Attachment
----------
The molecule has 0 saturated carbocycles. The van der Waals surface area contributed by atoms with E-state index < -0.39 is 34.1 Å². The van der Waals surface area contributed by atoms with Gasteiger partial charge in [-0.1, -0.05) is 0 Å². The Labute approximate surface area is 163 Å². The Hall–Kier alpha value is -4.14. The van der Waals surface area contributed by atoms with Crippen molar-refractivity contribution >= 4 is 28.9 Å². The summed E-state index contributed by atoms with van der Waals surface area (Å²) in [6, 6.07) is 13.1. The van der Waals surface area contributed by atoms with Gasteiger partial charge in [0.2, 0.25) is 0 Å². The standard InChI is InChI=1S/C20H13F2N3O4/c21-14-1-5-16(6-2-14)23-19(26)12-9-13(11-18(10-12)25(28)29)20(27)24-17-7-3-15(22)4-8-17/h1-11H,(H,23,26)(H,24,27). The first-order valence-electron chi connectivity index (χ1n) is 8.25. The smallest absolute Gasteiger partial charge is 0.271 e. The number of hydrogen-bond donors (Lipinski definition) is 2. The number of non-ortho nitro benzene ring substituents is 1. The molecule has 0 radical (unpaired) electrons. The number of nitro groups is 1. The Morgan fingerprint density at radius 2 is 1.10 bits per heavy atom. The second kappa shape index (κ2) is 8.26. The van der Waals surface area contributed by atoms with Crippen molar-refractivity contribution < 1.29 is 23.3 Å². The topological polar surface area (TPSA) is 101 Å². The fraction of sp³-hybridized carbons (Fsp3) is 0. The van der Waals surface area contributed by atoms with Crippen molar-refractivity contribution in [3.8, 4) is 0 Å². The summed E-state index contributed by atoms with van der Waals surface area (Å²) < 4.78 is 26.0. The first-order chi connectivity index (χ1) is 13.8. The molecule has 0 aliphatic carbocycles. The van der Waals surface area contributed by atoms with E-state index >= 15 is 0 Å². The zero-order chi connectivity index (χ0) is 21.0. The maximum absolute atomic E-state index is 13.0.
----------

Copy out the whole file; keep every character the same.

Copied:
The molecule has 0 saturated carbocycles. The van der Waals surface area contributed by atoms with E-state index < -0.39 is 34.1 Å². The van der Waals surface area contributed by atoms with Gasteiger partial charge in [-0.1, -0.05) is 0 Å². The Labute approximate surface area is 163 Å². The Hall–Kier alpha value is -4.14. The van der Waals surface area contributed by atoms with Crippen molar-refractivity contribution >= 4 is 28.9 Å². The summed E-state index contributed by atoms with van der Waals surface area (Å²) in [6, 6.07) is 13.1. The van der Waals surface area contributed by atoms with Gasteiger partial charge in [0.2, 0.25) is 0 Å². The standard InChI is InChI=1S/C20H13F2N3O4/c21-14-1-5-16(6-2-14)23-19(26)12-9-13(11-18(10-12)25(28)29)20(27)24-17-7-3-15(22)4-8-17/h1-11H,(H,23,26)(H,24,27). The first-order valence-electron chi connectivity index (χ1n) is 8.25. The smallest absolute Gasteiger partial charge is 0.271 e. The number of hydrogen-bond donors (Lipinski definition) is 2. The number of non-ortho nitro benzene ring substituents is 1. The molecule has 0 radical (unpaired) electrons. The number of nitro groups is 1. The Morgan fingerprint density at radius 2 is 1.10 bits per heavy atom. The second kappa shape index (κ2) is 8.26. The van der Waals surface area contributed by atoms with Crippen molar-refractivity contribution < 1.29 is 23.3 Å². The topological polar surface area (TPSA) is 101 Å². The fraction of sp³-hybridized carbons (Fsp3) is 0. The van der Waals surface area contributed by atoms with Crippen molar-refractivity contribution in [3.8, 4) is 0 Å². The summed E-state index contributed by atoms with van der Waals surface area (Å²) < 4.78 is 26.0. The first-order chi connectivity index (χ1) is 13.8. The molecule has 0 aliphatic carbocycles. The van der Waals surface area contributed by atoms with E-state index >= 15 is 0 Å². The zero-order chi connectivity index (χ0) is 21.0. The maximum absolute atomic E-state index is 13.0.